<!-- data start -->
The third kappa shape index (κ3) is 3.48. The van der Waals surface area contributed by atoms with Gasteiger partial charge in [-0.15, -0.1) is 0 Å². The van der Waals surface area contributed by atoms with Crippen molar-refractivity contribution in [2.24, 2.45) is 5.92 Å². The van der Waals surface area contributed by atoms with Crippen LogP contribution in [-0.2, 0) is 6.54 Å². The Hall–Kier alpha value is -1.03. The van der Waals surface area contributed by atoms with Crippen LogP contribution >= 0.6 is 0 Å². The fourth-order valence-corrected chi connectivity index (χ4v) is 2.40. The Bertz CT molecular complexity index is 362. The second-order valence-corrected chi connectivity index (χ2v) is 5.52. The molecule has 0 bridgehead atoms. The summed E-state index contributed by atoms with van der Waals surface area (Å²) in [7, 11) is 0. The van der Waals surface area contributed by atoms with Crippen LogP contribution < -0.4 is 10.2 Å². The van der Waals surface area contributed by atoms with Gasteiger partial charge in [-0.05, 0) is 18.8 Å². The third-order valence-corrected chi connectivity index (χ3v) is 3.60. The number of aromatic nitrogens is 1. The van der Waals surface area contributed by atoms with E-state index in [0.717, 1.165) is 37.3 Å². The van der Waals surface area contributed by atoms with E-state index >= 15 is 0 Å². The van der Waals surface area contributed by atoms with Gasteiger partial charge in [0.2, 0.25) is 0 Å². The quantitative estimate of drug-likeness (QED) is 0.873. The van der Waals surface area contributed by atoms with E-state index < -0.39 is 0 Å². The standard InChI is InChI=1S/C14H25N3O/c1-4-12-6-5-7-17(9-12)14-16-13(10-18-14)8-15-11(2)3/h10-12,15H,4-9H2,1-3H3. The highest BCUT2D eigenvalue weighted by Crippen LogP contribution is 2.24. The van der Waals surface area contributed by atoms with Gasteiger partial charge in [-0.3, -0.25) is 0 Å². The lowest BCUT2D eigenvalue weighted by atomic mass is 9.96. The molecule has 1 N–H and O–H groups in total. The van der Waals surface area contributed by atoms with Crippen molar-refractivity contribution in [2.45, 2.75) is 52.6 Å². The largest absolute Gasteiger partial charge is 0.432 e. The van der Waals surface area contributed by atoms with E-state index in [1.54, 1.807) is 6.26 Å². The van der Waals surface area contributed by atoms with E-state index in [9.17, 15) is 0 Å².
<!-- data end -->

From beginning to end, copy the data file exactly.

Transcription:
The third kappa shape index (κ3) is 3.48. The van der Waals surface area contributed by atoms with Gasteiger partial charge in [-0.15, -0.1) is 0 Å². The van der Waals surface area contributed by atoms with Crippen molar-refractivity contribution in [2.24, 2.45) is 5.92 Å². The van der Waals surface area contributed by atoms with Crippen LogP contribution in [-0.2, 0) is 6.54 Å². The Hall–Kier alpha value is -1.03. The van der Waals surface area contributed by atoms with Crippen LogP contribution >= 0.6 is 0 Å². The fourth-order valence-corrected chi connectivity index (χ4v) is 2.40. The Bertz CT molecular complexity index is 362. The second-order valence-corrected chi connectivity index (χ2v) is 5.52. The molecule has 0 bridgehead atoms. The summed E-state index contributed by atoms with van der Waals surface area (Å²) in [7, 11) is 0. The van der Waals surface area contributed by atoms with Crippen LogP contribution < -0.4 is 10.2 Å². The van der Waals surface area contributed by atoms with Gasteiger partial charge in [-0.05, 0) is 18.8 Å². The third-order valence-corrected chi connectivity index (χ3v) is 3.60. The number of aromatic nitrogens is 1. The van der Waals surface area contributed by atoms with E-state index in [0.717, 1.165) is 37.3 Å². The van der Waals surface area contributed by atoms with E-state index >= 15 is 0 Å². The van der Waals surface area contributed by atoms with Gasteiger partial charge in [0.2, 0.25) is 0 Å². The quantitative estimate of drug-likeness (QED) is 0.873. The van der Waals surface area contributed by atoms with E-state index < -0.39 is 0 Å². The standard InChI is InChI=1S/C14H25N3O/c1-4-12-6-5-7-17(9-12)14-16-13(10-18-14)8-15-11(2)3/h10-12,15H,4-9H2,1-3H3. The highest BCUT2D eigenvalue weighted by Crippen LogP contribution is 2.24. The van der Waals surface area contributed by atoms with Gasteiger partial charge in [-0.3, -0.25) is 0 Å². The lowest BCUT2D eigenvalue weighted by atomic mass is 9.96. The molecule has 1 N–H and O–H groups in total. The van der Waals surface area contributed by atoms with Crippen molar-refractivity contribution in [2.45, 2.75) is 52.6 Å². The largest absolute Gasteiger partial charge is 0.432 e. The van der Waals surface area contributed by atoms with E-state index in [1.54, 1.807) is 6.26 Å². The van der Waals surface area contributed by atoms with E-state index in [9.17, 15) is 0 Å².